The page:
New Castle County Executive Matt Meyer and Wilmington Mayor Mike Purzycki signed a 10-year contract that settled a lengthy sewage treatment dispute.
The agreement establishes a path forward for the next decade for the city to process county sewage at the city’s wastewater treatment plant.
The signing ceremony marks the first time in 19 years, since 2003, that the two governments have agreed on a wastewater treatment contract.
Purzycki and Meyer announced late last year that they had been meeting in person and by phone to seek a breakthrough in the dispute, which had eluded previous administrations. Law and public works representatives from both governments have spent the past few months ironing out the technical details of the agreement, which culminated with the contract signing.
“I am grateful to County Executive Meyer for his personal engagement on an issue that has defied resolution for far too long,” said Purzycki. “Neither of us wanted this to go on any longer and we knew it was better for the residents and businesses served by both governments that the matter be settled.”
“I am thankful for the time and consideration Mayor Purzycki gave to resolving this issue,” said Meyer. “I am especially thankful to the New Castle County public works and legal departments for their extensive and diligent work on this issue.”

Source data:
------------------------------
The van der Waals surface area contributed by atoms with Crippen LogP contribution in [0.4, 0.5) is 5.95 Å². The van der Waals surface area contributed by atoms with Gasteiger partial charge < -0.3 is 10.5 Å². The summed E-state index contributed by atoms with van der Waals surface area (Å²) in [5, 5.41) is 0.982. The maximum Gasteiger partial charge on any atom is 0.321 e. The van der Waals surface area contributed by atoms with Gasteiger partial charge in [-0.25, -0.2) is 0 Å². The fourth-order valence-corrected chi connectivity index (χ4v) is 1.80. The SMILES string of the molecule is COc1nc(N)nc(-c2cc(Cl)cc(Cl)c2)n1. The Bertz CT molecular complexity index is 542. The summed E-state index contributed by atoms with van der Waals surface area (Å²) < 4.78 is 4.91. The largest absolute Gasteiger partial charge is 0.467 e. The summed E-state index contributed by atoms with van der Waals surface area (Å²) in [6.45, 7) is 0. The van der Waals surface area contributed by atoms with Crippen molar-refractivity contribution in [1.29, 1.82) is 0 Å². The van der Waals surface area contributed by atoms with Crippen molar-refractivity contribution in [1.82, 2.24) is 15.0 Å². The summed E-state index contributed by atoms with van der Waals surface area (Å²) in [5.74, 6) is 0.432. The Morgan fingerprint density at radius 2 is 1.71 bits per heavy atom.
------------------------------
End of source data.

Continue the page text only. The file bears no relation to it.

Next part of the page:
Both Purycki Meyer said all things considered, the agreement represents a fair allocation of costs and responsibilities between the governments and should pass the test of time preventing further disputes. The new contract sets a date of no later than January 1, 2031, for the governments to begin discussing a new contract.
The agreement also establishes a Wastewater Treatment Committee comprised of city and county government representatives who will meet regularly to share information regarding wastewater system operations, planning, capital expenditures, finances, regulatory compliance, and other relevant information.
The county’s wastewater treatment operation was in the news when the county became a pioneer in detecting the presence of Covid-19 in wastewater through the work of a private company. Studies indicate that sampling provides an accurate overview of the actual number of cases of the virus.